Cleaving to the scene of shame: Stigmatized childhoods in the End of Alice and Two Girls, Fat and Thin

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Abstract

This article addresses the ambivalent treatment of shame in Mary Gaitskill's Two Girls, Fat and Thin (1991) and A. M. Homes's The End of Alice (1996), examining shame's relation to identity, gender, and narrative (particularly women's writing). It reads the "cleaving to" the childhood scene of shame in these narratives of child abuse as a process of simultaneous identification and disidentification with/ from that scene of shame, and references recent theoretical work on shame, child abuse, and the "queer child." Finally, it considers how the critical reception of the novels, and the authors' own pronouncements, reveal both the continuing imbrication of femininity and shame, and the defeminizing effects of writing shame, for women writers. © The Author 2013. Published by Oxford University Press; all rights reserved.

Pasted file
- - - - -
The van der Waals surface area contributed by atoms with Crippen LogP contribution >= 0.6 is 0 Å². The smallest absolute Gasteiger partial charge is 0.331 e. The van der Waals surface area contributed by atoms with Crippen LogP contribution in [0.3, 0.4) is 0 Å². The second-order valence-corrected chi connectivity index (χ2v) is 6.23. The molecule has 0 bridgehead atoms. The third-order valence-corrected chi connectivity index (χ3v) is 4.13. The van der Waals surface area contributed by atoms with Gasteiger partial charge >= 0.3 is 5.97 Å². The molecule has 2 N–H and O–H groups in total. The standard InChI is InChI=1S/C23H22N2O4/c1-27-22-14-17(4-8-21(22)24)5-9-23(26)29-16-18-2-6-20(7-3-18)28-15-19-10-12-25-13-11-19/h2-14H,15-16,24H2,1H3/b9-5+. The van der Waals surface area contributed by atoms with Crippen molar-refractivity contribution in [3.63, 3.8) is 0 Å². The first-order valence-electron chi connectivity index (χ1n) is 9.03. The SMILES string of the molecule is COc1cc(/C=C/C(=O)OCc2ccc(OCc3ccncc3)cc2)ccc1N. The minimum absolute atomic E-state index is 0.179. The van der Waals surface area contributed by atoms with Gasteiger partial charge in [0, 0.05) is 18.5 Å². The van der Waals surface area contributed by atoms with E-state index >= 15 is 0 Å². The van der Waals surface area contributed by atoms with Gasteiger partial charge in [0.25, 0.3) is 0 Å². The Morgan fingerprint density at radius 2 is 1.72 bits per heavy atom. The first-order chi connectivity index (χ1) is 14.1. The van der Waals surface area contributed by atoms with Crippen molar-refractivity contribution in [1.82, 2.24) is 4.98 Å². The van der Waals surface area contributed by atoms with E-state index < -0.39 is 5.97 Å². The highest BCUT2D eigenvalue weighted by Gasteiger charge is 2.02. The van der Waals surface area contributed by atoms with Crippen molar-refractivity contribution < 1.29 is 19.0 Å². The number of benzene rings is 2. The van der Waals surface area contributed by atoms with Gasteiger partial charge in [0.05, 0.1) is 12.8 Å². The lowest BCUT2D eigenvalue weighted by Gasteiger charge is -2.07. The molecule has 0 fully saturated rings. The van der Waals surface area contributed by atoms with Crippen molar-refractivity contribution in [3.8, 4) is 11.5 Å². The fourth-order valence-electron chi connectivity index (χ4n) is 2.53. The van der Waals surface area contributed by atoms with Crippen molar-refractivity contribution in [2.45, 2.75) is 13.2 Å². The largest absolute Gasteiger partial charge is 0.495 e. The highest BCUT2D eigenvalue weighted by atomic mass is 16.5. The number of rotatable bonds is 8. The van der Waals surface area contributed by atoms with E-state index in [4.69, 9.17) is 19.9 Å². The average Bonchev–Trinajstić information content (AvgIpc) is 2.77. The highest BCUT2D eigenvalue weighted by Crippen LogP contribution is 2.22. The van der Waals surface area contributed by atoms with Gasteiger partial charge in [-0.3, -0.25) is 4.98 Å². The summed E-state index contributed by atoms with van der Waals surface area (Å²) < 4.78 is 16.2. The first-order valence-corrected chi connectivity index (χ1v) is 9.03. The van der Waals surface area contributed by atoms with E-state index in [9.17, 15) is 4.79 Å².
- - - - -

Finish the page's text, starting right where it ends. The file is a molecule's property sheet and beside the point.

Original languageEnglish
Pages (from-to)309-327
Number of pages18
JournalContemporary Women's Writing
Volume7
Issue number3
DOIs
Publication statusPublished - Nov 2013

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